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Daniel Jones Breakdown After Two NFL Seasons

Daniel Jones breakdown after two seasons. Jones has shown flashes in his first two seasons, but he has been turnover prone and inconsistent.

In many ways, the 2020-21 NFL season was an era-defining year for the New York Giants. Under the leadership of first-year head coach Joe Judge, the Giants took big steps forward and finally moved on from the Eli Manning years. Judge and defensive coordinator Patrick Graham have revamped the team’s defense. After losing Saquon Barkley to a season-ending knee injury, Big Blue turned to Wayne Gallman and veteran running Alfred Morris to create a two-headed monster at running back. The Giants were even able to compete for the NFC East title with a record of 6-10. But going into this off-season, a huge question remains unanswered at quarterback. Is Daniel Jones the long-term answer under center? If yes, what must Daniel Jones do in the off-season to become a more reliable dual-threat quarterback?

Daniel Jones Breakdown After Two NFL Seasons

Rookie Season

After being the number six overall selection in the 2019 NFL draft, the expectations for Jones were sky-high. The organization and fans expected him to immediately be the heir apparent to Eli Manning. Jones has a lot in common with Manning, but with an important difference. Jones is much more mobile than Manning was. But in Jones’ first season as Giants quarterback, in Pat Shurmur’s offense, he did not use his legs that often. In 13 starts Jones completed 61 percent of his passes and threw for over three thousand yards and 24 touchdowns. He added 280 yards on the ground and two rushing touchdowns. At times Jones showed an ability to escape the rush, but his first-year highlights were mainly from the pocket. For all the good in year one, Jones was turnover prone and he threw 12 interceptions.

Second Year

In Jones’ second year, his first as the Giants full-time starter, he led a brand new offense. Joe Judge hired Jason Garrett as his offensive coordinator, who instituted a combination of his Dallas Cowboys scheme with run/pass/option (RPO) concepts. It’s hard enough to master a new offense under normal circumstances, but NFL teams were forced to adhere to strict COVID-19 protocols that affected training camps and weekly practice schedules. In addition, the preseason was canceled.

Jones’ 2020-21 performance was mediocre at best. He threw for only 2,943 yards and 11 touchdowns. Plus, he continued to be turnover-prone and threw 10 more interceptions. On the positive side, with the new RPO concepts in the offense, Jones rushed for over 400 yards and a touchdown. His 423 yards included a season-long 80-yard rush where he reached a top speed of 21.23 mph during that dash. It’s the fastest top speed by any quarterback since the 2018 season. Up until October 2o20, Jones has led the Giants in rushing in seven games, the most by a Giants quarterback in the Super Bowl era. The only other NFL quarterback to be his team’s rushing leader more is Baltimore Ravens signal caller Lamar Jackson, who has done it 12 times. Once again, Daniel Jones showed flashes of becoming a dominant dual-threat quarterback, but he was unable to do so on a consistent basis.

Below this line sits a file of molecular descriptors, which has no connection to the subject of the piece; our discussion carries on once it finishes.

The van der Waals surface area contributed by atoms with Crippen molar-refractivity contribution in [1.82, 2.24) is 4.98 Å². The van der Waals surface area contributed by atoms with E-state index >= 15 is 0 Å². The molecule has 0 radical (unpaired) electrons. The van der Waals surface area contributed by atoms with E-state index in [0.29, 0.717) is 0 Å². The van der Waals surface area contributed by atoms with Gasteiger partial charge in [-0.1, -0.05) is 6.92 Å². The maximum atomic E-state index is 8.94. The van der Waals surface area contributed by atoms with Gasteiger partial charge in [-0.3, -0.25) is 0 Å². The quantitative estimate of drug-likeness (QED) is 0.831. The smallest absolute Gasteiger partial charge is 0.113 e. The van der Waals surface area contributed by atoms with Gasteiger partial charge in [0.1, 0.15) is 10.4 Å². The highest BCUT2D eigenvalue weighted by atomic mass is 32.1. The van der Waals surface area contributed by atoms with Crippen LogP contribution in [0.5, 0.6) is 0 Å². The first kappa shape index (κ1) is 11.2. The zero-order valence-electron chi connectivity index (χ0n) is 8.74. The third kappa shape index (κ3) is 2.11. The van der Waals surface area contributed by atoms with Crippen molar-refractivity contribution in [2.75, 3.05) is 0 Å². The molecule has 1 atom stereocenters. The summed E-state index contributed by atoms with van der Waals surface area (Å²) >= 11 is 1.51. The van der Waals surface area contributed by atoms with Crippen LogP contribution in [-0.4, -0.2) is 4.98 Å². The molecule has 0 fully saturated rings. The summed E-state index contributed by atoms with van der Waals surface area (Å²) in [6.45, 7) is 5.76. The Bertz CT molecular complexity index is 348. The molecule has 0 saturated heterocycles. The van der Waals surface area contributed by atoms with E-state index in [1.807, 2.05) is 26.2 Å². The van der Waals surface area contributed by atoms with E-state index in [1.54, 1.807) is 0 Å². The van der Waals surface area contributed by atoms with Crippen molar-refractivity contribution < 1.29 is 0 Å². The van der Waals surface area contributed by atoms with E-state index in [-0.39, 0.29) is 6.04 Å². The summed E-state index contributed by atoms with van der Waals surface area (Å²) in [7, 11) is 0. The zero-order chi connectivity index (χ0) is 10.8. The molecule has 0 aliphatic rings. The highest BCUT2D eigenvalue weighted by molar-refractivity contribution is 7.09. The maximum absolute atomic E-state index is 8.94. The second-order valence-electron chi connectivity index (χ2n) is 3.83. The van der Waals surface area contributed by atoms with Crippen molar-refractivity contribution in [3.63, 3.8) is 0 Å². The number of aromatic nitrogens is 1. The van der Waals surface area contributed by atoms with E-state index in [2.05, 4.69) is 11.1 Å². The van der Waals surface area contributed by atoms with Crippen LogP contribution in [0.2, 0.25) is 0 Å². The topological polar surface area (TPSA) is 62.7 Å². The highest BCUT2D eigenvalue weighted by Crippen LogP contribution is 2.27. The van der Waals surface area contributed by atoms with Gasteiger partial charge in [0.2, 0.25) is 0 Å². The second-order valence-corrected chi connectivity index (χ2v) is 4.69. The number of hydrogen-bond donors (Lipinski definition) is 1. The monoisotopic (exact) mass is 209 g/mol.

Room for Improvement

As a passer, Daniel Jones has shown a willingness to stand in the pocket and deliver the ball. Jones is accurate and while he doesn’t have the strongest arm in the league, he can get the ball down the field. His weakness as a quarterback is more mental than a lack of skills. Jones wants to be a playmaker, but his pocket awareness and decision-making need to improve. Jones has a tendency to hold onto the ball too long and force throws into coverage. In order for Jones to take the next step, he needs to better anticipate the rush. Jones looks confused when he’s blitzed at times. He must learn to throw the ball away to avoid a sack or take better advantage of his check downs. He has shown functional mobility in the pocket in spurts, he just needs to do it more often.

The Giants could help Jones improve by acquiring a legitimate number one receiver and shore up the offensive line.

As a rusher, Jones is deceptively quick for his size. But at 6’5 and over 220 pounds, he is a big target for defenses. Steve Young, one of the best dual-threat quarterbacks in the history of the NFL, has been outspoken about mobile quarterbacks and what skills they need to win championships. In an interview with the San Francisco Chronicle after his playing days ended, Young said, “You’re already a dual-threat because you can leave the pocket and make throws.” “Obviously, you can run for a bunch of yards. But are you the master of the main event, which is the job? The job is to deliver the ball from the pocket. It’s been proven to me over and over again that that’s the championship job.”

Last Word

The Giants offense could feature Jones’ skills as a runner more predominately, but that style of offense comes at a price. Jones isn’t as dynamic as Lamar Jackson, Kyler Murray, or Michael Vick. His mobility can be defended. When defenses take away running lanes, Jones must become a better signal-caller from the pocket. Plus, the NFL is the ultimate team sport, and one player can’t win championships on his own. Murray hasn’t won, yet, Vick never won one, and while John Elway and Steve Young won Super Bowls, they led great team offenses from the pocket.

It may seem illogical, but Daniel Jones must actually rely less on his legs to become a better dual-threat quarterback. If he does he may have a better NFL future.

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